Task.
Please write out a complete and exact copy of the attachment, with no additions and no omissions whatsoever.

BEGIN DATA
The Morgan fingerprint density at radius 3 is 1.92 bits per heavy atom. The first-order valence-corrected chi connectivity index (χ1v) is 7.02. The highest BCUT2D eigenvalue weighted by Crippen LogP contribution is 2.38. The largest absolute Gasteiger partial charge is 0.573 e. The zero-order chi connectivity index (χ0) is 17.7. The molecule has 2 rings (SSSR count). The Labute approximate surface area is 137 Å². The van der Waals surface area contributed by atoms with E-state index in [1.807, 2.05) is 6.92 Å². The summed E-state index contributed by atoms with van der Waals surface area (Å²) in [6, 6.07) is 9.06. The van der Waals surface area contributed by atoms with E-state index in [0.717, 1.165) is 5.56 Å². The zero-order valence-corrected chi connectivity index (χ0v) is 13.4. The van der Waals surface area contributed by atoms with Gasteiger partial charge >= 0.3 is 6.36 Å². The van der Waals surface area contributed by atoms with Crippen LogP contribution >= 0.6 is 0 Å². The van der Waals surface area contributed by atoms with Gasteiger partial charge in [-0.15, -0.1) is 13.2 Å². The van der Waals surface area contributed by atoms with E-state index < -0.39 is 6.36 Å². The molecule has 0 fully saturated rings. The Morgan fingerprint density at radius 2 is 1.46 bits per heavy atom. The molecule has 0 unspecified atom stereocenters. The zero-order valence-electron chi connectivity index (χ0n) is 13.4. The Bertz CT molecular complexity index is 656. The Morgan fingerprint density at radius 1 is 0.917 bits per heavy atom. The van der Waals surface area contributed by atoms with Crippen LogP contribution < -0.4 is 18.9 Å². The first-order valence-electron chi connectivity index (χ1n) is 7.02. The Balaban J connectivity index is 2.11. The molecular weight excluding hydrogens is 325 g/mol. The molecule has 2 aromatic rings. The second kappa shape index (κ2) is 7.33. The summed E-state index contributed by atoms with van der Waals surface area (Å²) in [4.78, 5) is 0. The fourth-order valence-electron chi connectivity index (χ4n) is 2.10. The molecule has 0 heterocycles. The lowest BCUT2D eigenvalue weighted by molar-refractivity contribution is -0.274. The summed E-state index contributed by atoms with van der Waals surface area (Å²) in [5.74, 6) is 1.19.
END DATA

The Morgan fingerprint density at radius 3 is 1.92 bits per heavy atom. The first-order valence-corrected chi connectivity index (χ1v) is 7.02. The highest BCUT2D eigenvalue weighted by Crippen LogP contribution is 2.38. The largest absolute Gasteiger partial charge is 0.573 e. The zero-order chi connectivity index (χ0) is 17.7. The molecule has 2 rings (SSSR count). The Labute approximate surface area is 137 Å². The van der Waals surface area contributed by atoms with E-state index in [1.807, 2.05) is 6.92 Å². The summed E-state index contributed by atoms with van der Waals surface area (Å²) in [6, 6.07) is 9.06. The van der Waals surface area contributed by atoms with E-state index in [0.717, 1.165) is 5.56 Å². The zero-order valence-corrected chi connectivity index (χ0v) is 13.4. The van der Waals surface area contributed by atoms with Gasteiger partial charge >= 0.3 is 6.36 Å². The van der Waals surface area contributed by atoms with Crippen LogP contribution >= 0.6 is 0 Å². The van der Waals surface area contributed by atoms with Gasteiger partial charge in [-0.15, -0.1) is 13.2 Å². The van der Waals surface area contributed by atoms with E-state index < -0.39 is 6.36 Å². The molecule has 0 fully saturated rings. The Morgan fingerprint density at radius 2 is 1.46 bits per heavy atom. The molecule has 0 unspecified atom stereocenters. The zero-order valence-electron chi connectivity index (χ0n) is 13.4. The Bertz CT molecular complexity index is 656. The Morgan fingerprint density at radius 1 is 0.917 bits per heavy atom. The van der Waals surface area contributed by atoms with Crippen LogP contribution < -0.4 is 18.9 Å². The first-order valence-electron chi connectivity index (χ1n) is 7.02. The Balaban J connectivity index is 2.11. The molecular weight excluding hydrogens is 325 g/mol. The molecule has 2 aromatic rings. The second kappa shape index (κ2) is 7.33. The summed E-state index contributed by atoms with van der Waals surface area (Å²) in [4.78, 5) is 0. The fourth-order valence-electron chi connectivity index (χ4n) is 2.10. The molecule has 0 heterocycles. The lowest BCUT2D eigenvalue weighted by molar-refractivity contribution is -0.274. The summed E-state index contributed by atoms with van der Waals surface area (Å²) in [5.74, 6) is 1.19.